Format

Send to

Choose Destination
BMC Med Res Methodol. 2018 Jun 20;18(1):59. doi: 10.1186/s12874-018-0524-8.

Comparison of response rates on invitation mode of a web-based survey on influenza vaccine adverse events among healthcare workers: a pilot study.

Author information

1
Sinai Health System, Mount Sinai Hospital, Toronto, ON, Canada.
2
University of Toronto, Toronto, ON, Canada.
3
National Public Health Institute of Quebec, Quebec City, QC, Canada.
4
Laval University, Quebec City, QC, Canada.
5
St. Michael's Hospital, Toronto, ON, Canada.
6
North York General Hospital, Toronto, ON, Canada.
7
Dalhousie University, Halifax, NS, Canada.
8
Nova Scotia Health Authority, Halifax, NS, Canada.
9
IWK Health Centre, Halifax, NS, Canada.
10
Canadian Center for Vaccinology, Halifax, NS, Canada.
11
Michael Garron Hospital, Toronto, ON, Canada.
12
Sinai Health System, Mount Sinai Hospital, Toronto, ON, Canada. b.coleman@utoronto.ca.
13
University of Toronto, Toronto, ON, Canada. b.coleman@utoronto.ca.

Abstract

BACKGROUND:

Web-based surveys have become increasingly popular but response rates are low and may be prone to selection bias. How people are invited to participate may impact response rates and needs further study as previous evidence is contradictory. The purpose of this study was to determine whether response to a web-based survey of healthcare workers would be higher with a posted or an emailed invitation. We also report results of the pilot study, which aims to estimate the percentage of adults vaccinated against influenza who report recurrent systemic adverse events (the same systemic adverse event occurring successively following receipt of influenza vaccines).

METHODS:

The pilot study was conducted in November 2016 in Toronto, Canada. Members of a registry of adults (18 years and older and predominantly healthcare workers) who volunteered to receive information regarding future studies about influenza were randomly assigned to receive either an email or postal invitation to complete a web-based survey regarding influenza vaccinations. Non-respondents received one reminder using the same mode of contact as their original invitation.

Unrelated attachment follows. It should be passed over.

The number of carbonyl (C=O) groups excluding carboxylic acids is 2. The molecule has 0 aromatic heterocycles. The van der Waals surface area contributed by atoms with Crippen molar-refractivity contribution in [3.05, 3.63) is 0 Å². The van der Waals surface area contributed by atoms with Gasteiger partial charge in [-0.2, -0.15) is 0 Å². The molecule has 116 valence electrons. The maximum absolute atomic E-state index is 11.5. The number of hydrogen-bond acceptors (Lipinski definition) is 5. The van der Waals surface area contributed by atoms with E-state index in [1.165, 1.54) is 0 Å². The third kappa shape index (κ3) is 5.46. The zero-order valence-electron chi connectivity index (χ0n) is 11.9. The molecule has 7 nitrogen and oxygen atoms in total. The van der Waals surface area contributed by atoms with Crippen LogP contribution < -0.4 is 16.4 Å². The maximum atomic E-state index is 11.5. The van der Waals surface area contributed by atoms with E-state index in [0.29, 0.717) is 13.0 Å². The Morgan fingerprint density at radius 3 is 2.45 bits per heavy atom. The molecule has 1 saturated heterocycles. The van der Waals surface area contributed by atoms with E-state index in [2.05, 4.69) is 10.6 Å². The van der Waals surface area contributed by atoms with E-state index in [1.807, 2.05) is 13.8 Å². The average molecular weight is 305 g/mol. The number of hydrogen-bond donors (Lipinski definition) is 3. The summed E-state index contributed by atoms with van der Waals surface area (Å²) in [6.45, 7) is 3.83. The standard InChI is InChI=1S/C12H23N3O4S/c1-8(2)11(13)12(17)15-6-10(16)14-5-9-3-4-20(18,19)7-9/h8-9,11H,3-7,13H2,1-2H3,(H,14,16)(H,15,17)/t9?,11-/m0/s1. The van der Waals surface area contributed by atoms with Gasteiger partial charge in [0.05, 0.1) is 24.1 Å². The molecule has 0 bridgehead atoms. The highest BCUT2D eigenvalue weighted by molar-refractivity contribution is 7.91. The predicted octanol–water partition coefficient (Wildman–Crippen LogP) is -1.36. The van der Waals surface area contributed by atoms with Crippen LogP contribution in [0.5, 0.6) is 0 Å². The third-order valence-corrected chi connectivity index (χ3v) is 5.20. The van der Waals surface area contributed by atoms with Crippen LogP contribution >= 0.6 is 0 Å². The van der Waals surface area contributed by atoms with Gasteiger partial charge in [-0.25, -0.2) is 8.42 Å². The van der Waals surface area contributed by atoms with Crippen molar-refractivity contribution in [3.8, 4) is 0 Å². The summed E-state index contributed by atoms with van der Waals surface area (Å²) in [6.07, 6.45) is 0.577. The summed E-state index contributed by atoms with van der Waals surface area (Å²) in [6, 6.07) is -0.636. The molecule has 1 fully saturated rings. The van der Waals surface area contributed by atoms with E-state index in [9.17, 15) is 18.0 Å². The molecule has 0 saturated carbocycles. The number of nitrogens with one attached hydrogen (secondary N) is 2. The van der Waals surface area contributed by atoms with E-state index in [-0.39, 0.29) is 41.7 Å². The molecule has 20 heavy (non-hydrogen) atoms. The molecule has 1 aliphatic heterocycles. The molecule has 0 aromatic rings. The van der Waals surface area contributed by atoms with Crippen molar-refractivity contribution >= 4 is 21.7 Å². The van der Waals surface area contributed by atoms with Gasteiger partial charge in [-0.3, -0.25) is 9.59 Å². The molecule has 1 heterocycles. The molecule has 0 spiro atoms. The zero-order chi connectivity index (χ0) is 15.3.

RESULTS:

The overall response rate was higher for those sent the invitation by email (34.8%) than by post (25.8%; p < 0.001) and for older versus younger participants (ptrend < 0.001). Of those who responded, 387/401 had been vaccinated against influenza at least once since adulthood. Of those responding to the question, 70/386 (18.1%) reported a systemic adverse event after their most recent influenza vaccine including 22 (5.7%) who reported a recurring systemic event. Systemic adverse events were reported more often by males 18-49 years old than by other groups (p = 0.01). Recurrent systemic adverse events were similar by age and sex with muscle ache being the most commonly reported recurrent reaction. More respondents who reported only a local adverse event (93.1%) planned to be vaccinated again next year than those with a systemic adverse event (69.7%; p = 0.04).

CONCLUSIONS:

In this convenience sample of registry volunteers, response rates were generally low, but were higher for the emailed than posted invitations and for older than younger adults.

KEYWORDS:

Email invitation; Influenza; Invitation mode; Postal invitation; Response rate; Web-based survey

Supplemental Content

Full text links

Icon for BioMed Central Icon for PubMed Central
Loading ...
Support Center